Bagwell, on the ballot for the seventh time after falling 15 votes short last year, received 381 of 442 votes for 86.2 percent. Players needed 75 percent, which came to 332 votes this year.

In his 10th and final year of eligibility, Raines was on 380 ballots (86 percent). Rodriguez received 336 votes (76 percent) to join Johnny Bench in 1989 as the only catchers elected on the first ballot.

Hoffman was five votes shy and Guerrero 15 short.

Edgar Martinez was next at 58.6 percent, followed by Clemens at 54.1 percent, Bonds at 53.8 percent, Mike Mussina at 51.8 percent, Curt Schilling at 45 percent, Lee Smith at 34.2 percent and Manny Ramirez at 23.8 percent.

Players will be inducted July 30 during ceremonies at Cooperstown along with former Commissioner Bud Selig and retired Kansas City and Atlanta Braves executive John Schuerholz, both elected last month by a veterans committee.

Bagwell was a four-time All-Star who spent his entire career with Houston, finishing with a .297 batting average, 401 homers and 1,401 RBIs.

Raines, fifth in career stolen bases, was a seven-time All-Star and the 1986 NL batting champion. He spent 13 of 23 big league seasons with the Montreal Expos, who left Canada to become the Washington Nationals for the 2005 season, and joins Andre Dawson and Gary Carter as the only players to enter the Hall representing the Expos.

Raines hit .294 with a .385 on-base percentage, playing during a time when Rickey Henderson was the sport's dominant speedster.

Rodriguez, a 14-time All-Star who hit .296 with 311 homers and 1,332 RBIs, was never disciplined for PEDs but former Texas teammate Jose Canseco alleged in a 2005 book that he injected the catcher with steroids. Asked whether he was on the list of players who allegedly tested positive for steroids during baseball's 2003 survey, Rodriguez said in 2009: "Only God knows."

Bonds, a seven-time MVP who holds the season and career home run records, received 36.2 percent in his initial appearance, in 2013, and jumped from 44.3 percent last year. Clemens, a seven-time Cy Young Award winner, rose from 45.2 percent last year.

Bonds was indicted on charges he lied to a grand jury in 2003 when he denied using PEDs, but a jury failed to reach a verdict on three counts he made false statements and convicted him on one obstruction of justice count, finding he gave an evasive answer. The conviction was overturned appeal in 2015.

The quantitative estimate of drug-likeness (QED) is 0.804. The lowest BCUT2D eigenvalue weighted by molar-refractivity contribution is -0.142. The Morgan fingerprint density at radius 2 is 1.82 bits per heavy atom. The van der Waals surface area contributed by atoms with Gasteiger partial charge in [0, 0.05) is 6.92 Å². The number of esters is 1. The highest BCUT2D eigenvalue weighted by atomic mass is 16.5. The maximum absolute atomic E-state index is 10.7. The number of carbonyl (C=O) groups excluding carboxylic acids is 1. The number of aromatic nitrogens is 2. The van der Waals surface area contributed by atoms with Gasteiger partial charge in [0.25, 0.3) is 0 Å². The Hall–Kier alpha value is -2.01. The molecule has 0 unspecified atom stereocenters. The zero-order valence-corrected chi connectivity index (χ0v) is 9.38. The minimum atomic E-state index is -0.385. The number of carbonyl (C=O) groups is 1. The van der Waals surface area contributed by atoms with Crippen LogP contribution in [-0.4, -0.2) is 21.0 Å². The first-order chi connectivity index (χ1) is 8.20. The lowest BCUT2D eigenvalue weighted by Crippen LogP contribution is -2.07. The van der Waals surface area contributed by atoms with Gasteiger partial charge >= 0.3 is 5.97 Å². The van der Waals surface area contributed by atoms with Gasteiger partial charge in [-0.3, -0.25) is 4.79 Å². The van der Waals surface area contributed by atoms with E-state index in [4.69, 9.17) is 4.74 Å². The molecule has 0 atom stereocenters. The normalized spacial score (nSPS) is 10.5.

Clemens was acquitted on one count of obstruction of Congress, three counts of making false statements to Congress and two counts of perjury, all stemming from his denials of drug use.

A 12-time All-Star on the ballot for the first time, Ramirez was twice suspended for violating baseball's drug agreement. He helped the Boston Red Sox win World Series titles in 2004 and `07, the first for the franchise since 1918, and hit .312 with 555 home runs and 1,831 RBIs in 19 big league seasons.

Several notable players will join them in the competition for votes in upcoming years: Chipper Jones in 2018, Mariano Rivera and Roy Halladay in 2019, and Derek Jeter in 2020.

Sam Travis among nine non-roster invitees added to Red Sox spring training roster

Sam Travis among nine non-roster invitees added to Red Sox spring training roster

The Red Sox have invited nine non-roster players to spring training, the team announced Wednesday. The team now has a total of 15 non-roster invitees. 

Added Wednesday to the spring training roster were outfielder/infielder Allen Craig, third baseman Rafael Devers, first baseman Sam Travis, catcher Jordan Procyshen, outfielders Brian Bogusevic and Rusney Castillo, and right-handed pitchers Kyle Kendrick, Chandler Shepherd and Ben Taylor.

In addition to 39 players on the 40-man roster, the Sox have the following breakdown of non-roster invitees: 

Pitchers: Kyle Kendrick, Edgar Olmos, Chandler Shepherd, Ben Taylor, Marcus Walden
 
Catchers: Dan Butler, Jake DePew, Jordan Procyshen
 
Infielders: Rafael Devers, Matt Dominguez, Sam Travis
 
Outfielders: Brian Bogusevic, Rusney Castillo, Allen Craig, Junior Lake